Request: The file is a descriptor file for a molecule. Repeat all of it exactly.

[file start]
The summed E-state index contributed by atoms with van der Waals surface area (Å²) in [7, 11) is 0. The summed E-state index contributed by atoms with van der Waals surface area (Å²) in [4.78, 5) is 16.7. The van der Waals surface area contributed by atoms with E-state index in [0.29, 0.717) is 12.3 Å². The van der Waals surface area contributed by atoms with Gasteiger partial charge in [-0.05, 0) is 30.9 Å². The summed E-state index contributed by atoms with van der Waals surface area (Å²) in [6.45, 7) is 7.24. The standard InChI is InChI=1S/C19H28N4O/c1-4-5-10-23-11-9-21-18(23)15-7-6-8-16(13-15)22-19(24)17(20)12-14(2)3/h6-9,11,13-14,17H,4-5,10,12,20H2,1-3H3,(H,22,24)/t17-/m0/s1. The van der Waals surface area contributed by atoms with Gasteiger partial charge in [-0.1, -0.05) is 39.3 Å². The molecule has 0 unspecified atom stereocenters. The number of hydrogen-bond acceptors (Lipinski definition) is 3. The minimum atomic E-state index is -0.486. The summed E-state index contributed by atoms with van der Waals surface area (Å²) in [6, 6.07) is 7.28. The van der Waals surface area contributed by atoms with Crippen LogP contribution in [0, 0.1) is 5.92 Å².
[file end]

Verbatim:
The summed E-state index contributed by atoms with van der Waals surface area (Å²) in [7, 11) is 0. The summed E-state index contributed by atoms with van der Waals surface area (Å²) in [4.78, 5) is 16.7. The van der Waals surface area contributed by atoms with E-state index in [0.29, 0.717) is 12.3 Å². The van der Waals surface area contributed by atoms with Gasteiger partial charge in [-0.05, 0) is 30.9 Å². The summed E-state index contributed by atoms with van der Waals surface area (Å²) in [6.45, 7) is 7.24. The standard InChI is InChI=1S/C19H28N4O/c1-4-5-10-23-11-9-21-18(23)15-7-6-8-16(13-15)22-19(24)17(20)12-14(2)3/h6-9,11,13-14,17H,4-5,10,12,20H2,1-3H3,(H,22,24)/t17-/m0/s1. The van der Waals surface area contributed by atoms with Gasteiger partial charge in [-0.1, -0.05) is 39.3 Å². The molecule has 0 unspecified atom stereocenters. The number of hydrogen-bond acceptors (Lipinski definition) is 3. The minimum atomic E-state index is -0.486. The summed E-state index contributed by atoms with van der Waals surface area (Å²) in [6, 6.07) is 7.28. The van der Waals surface area contributed by atoms with Crippen LogP contribution in [0, 0.1) is 5.92 Å².